If Japanese light novels are good at anything, they’re good at “take a premise and do slight variations on it for years”. As such, it can sometimes be very hard to read a book without thinking of that OTHER book you just read. Three are few readers who will pick this book up and not think “huh, this sounds just like Tearmoon Empire”, a series that also has a princess who is imprisoned end up traveling backwards in time to when she’s a child and trying to fix things so that she doesn’t die. Fortunately, the two books do not take the same approach. Reset is not a comedy, for one, and everyone pretty much sees our heroine accurately for who she is: a spoiled young princess who was sheltered her whole life and is now trying to be a slightly less sheltered young princess and not always achieving it. Mostly this succeeds, though there is one major head slapping moment towards the end.

Annabel is the princess of a country called Najir, and has recently married Daniel, the prince of a neighboring country. Unfortunately, one day he shows up furious, accuses her of betraying him, and she in thrown into the dungeons. If only she knew why this happened – she has no idea. What’s worse, her knight and protector Ed is brutally beaten and killed, causing her latent magic (which she’s never been able to use) to explode, destroying a huge chunk of the castle. Then… she wakes up as a twelve-year-old. Now she has to figure out how to change the future. But she doesn’t have a magical diary to help her, or any clue whatsoever. She’ll have to rely on the natural intelligence of a young girl who was home tutored her entire life and rarely left the castle till the day she died. This will go well!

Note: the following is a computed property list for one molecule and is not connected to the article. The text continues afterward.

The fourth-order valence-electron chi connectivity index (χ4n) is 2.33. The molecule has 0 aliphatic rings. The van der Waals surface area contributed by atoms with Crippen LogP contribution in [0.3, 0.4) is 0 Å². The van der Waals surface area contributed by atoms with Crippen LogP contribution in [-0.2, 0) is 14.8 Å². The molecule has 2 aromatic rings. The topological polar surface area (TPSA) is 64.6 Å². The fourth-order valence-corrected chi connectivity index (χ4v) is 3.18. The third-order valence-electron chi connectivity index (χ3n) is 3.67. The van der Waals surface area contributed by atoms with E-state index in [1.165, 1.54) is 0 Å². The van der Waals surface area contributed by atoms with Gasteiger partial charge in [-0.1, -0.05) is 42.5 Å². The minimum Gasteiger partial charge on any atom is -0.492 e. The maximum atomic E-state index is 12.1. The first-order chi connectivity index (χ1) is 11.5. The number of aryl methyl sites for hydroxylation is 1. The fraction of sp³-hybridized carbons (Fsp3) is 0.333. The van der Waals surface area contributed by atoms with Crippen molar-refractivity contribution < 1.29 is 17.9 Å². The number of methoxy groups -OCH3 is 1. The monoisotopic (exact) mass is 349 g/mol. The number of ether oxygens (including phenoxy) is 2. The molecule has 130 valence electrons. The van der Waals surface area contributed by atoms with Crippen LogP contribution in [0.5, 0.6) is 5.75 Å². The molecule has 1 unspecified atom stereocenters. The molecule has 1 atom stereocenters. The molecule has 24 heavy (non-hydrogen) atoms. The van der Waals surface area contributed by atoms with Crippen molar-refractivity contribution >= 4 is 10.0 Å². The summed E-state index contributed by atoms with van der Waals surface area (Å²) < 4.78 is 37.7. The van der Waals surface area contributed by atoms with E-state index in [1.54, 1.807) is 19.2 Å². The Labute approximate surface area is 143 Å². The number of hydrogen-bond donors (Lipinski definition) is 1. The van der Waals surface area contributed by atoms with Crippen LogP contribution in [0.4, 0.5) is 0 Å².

The book’s chief strength is also its chief weakness, which is Annabel herself. She’s not from Japan, she’s not a reincarnation, and she’s not remotely snarky or sarcastic. She is an innocent lamb who is trying her best to figure out how she got from what seemed like a happy and loving marriage to “you are evil and I am imprisoning you”. She decides that ‘sheltered’ is the thing to work on first, so leans on her family to allow her to go to the same school as her older brother. From here she tries to activate her still latent magic (which does not go well most of the book), tries to research the neighboring country to figure out why they did this to her, and also falls in love with Ed, who is also in her school, and is quietly wonderful. Unfortunately, while less sheltered, she is still naive as heck, so there is a scene where, searching for an important item she lost, she allows two men to lead her down a dark alley and try to sell her to pimps. It’s such a jaw-droppingly stupid moment you want to scream. Yes, it’s there for plot reasons so she can activate her magic, but man alive, there must have been a better way.

This is a series still being written, so I’m not sure when we’ll get the next volume. Certainly the main problem has not been solved. Still, if you like Peggy Sue stories (called yarinaoshi loop stories in Japan, thank you, helpful afterword), this should entertain, though be aware that Annabel is very, very “young naive princess”.